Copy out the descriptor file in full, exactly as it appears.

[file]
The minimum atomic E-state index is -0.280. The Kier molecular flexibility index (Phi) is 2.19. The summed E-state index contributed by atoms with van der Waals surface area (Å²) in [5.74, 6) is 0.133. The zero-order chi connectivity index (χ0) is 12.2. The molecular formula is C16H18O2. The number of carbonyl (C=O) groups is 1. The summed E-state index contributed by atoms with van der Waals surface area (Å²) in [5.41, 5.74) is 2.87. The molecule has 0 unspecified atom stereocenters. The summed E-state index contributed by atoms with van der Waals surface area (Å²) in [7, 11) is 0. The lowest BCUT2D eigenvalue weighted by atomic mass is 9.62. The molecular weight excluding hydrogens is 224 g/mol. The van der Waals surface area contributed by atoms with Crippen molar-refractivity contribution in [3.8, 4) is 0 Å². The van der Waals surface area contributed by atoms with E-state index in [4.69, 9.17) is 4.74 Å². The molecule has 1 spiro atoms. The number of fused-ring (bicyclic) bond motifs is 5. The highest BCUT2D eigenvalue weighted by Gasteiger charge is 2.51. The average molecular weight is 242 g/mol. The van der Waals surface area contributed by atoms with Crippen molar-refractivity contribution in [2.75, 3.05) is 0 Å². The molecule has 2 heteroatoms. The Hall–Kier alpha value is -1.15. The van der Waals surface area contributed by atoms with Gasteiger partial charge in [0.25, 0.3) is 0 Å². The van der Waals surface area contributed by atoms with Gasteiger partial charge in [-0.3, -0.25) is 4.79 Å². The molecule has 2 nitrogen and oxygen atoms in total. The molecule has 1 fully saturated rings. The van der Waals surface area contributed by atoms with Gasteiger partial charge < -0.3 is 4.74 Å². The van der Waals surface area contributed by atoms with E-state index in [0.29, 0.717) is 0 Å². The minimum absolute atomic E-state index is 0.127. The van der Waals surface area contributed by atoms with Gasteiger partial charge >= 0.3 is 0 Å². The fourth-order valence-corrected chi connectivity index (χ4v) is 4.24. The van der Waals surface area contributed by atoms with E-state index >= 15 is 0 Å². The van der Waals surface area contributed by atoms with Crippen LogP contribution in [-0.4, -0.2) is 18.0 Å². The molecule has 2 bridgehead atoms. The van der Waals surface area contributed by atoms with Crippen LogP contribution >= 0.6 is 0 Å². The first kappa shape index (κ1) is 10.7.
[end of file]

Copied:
The minimum atomic E-state index is -0.280. The Kier molecular flexibility index (Phi) is 2.19. The summed E-state index contributed by atoms with van der Waals surface area (Å²) in [5.74, 6) is 0.133. The zero-order chi connectivity index (χ0) is 12.2. The molecular formula is C16H18O2. The number of carbonyl (C=O) groups is 1. The summed E-state index contributed by atoms with van der Waals surface area (Å²) in [5.41, 5.74) is 2.87. The molecule has 0 unspecified atom stereocenters. The summed E-state index contributed by atoms with van der Waals surface area (Å²) in [7, 11) is 0. The lowest BCUT2D eigenvalue weighted by atomic mass is 9.62. The molecular weight excluding hydrogens is 224 g/mol. The van der Waals surface area contributed by atoms with Crippen molar-refractivity contribution in [3.8, 4) is 0 Å². The van der Waals surface area contributed by atoms with E-state index in [4.69, 9.17) is 4.74 Å². The molecule has 1 spiro atoms. The number of fused-ring (bicyclic) bond motifs is 5. The highest BCUT2D eigenvalue weighted by Gasteiger charge is 2.51. The average molecular weight is 242 g/mol. The van der Waals surface area contributed by atoms with Crippen molar-refractivity contribution in [2.75, 3.05) is 0 Å². The molecule has 2 heteroatoms. The Hall–Kier alpha value is -1.15. The van der Waals surface area contributed by atoms with Gasteiger partial charge in [0.25, 0.3) is 0 Å². The van der Waals surface area contributed by atoms with Gasteiger partial charge in [-0.3, -0.25) is 4.79 Å². The molecule has 2 nitrogen and oxygen atoms in total. The molecule has 1 fully saturated rings. The van der Waals surface area contributed by atoms with Gasteiger partial charge < -0.3 is 4.74 Å². The van der Waals surface area contributed by atoms with E-state index in [0.29, 0.717) is 0 Å². The minimum absolute atomic E-state index is 0.127. The van der Waals surface area contributed by atoms with Gasteiger partial charge >= 0.3 is 0 Å². The fourth-order valence-corrected chi connectivity index (χ4v) is 4.24. The van der Waals surface area contributed by atoms with E-state index >= 15 is 0 Å². The van der Waals surface area contributed by atoms with Crippen LogP contribution in [-0.4, -0.2) is 18.0 Å². The molecule has 2 bridgehead atoms. The van der Waals surface area contributed by atoms with Crippen LogP contribution >= 0.6 is 0 Å². The first kappa shape index (κ1) is 10.7.